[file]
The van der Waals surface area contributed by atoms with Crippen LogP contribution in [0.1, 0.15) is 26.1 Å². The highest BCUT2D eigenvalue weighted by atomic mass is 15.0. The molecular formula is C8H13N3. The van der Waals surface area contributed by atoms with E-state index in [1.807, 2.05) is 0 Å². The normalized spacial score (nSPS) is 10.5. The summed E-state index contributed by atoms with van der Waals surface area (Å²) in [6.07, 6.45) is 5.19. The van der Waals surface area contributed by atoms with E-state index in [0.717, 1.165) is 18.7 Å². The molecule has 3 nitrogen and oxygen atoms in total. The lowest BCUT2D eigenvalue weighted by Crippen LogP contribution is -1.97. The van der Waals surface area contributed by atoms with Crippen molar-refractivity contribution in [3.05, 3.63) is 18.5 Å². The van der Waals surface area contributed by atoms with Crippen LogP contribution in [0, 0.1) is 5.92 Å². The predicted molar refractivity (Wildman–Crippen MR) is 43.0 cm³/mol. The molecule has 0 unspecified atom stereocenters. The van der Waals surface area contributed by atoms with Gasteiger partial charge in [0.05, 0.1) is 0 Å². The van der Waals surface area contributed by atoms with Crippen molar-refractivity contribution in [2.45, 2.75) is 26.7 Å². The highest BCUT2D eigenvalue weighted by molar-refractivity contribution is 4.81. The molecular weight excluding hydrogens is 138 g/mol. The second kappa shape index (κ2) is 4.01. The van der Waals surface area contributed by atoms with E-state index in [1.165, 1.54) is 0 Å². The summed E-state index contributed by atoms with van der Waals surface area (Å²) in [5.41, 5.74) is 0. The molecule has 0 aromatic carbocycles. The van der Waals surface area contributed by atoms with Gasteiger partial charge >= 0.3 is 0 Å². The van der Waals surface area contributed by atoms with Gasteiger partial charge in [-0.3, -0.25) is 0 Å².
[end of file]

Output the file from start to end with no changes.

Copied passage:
The van der Waals surface area contributed by atoms with Crippen LogP contribution in [0.1, 0.15) is 26.1 Å². The highest BCUT2D eigenvalue weighted by atomic mass is 15.0. The molecular formula is C8H13N3. The van der Waals surface area contributed by atoms with E-state index in [1.807, 2.05) is 0 Å². The normalized spacial score (nSPS) is 10.5. The summed E-state index contributed by atoms with van der Waals surface area (Å²) in [6.07, 6.45) is 5.19. The van der Waals surface area contributed by atoms with E-state index in [0.717, 1.165) is 18.7 Å². The molecule has 3 nitrogen and oxygen atoms in total. The lowest BCUT2D eigenvalue weighted by Crippen LogP contribution is -1.97. The van der Waals surface area contributed by atoms with Crippen molar-refractivity contribution in [3.05, 3.63) is 18.5 Å². The van der Waals surface area contributed by atoms with Crippen LogP contribution in [0, 0.1) is 5.92 Å². The predicted molar refractivity (Wildman–Crippen MR) is 43.0 cm³/mol. The molecule has 0 unspecified atom stereocenters. The van der Waals surface area contributed by atoms with Gasteiger partial charge in [0.05, 0.1) is 0 Å². The van der Waals surface area contributed by atoms with Crippen molar-refractivity contribution in [2.45, 2.75) is 26.7 Å². The highest BCUT2D eigenvalue weighted by molar-refractivity contribution is 4.81. The molecular weight excluding hydrogens is 138 g/mol. The second kappa shape index (κ2) is 4.01. The van der Waals surface area contributed by atoms with E-state index in [1.165, 1.54) is 0 Å². The summed E-state index contributed by atoms with van der Waals surface area (Å²) in [5.41, 5.74) is 0. The molecule has 0 aromatic carbocycles. The van der Waals surface area contributed by atoms with Gasteiger partial charge >= 0.3 is 0 Å². The van der Waals surface area contributed by atoms with Gasteiger partial charge in [-0.3, -0.25) is 0 Å².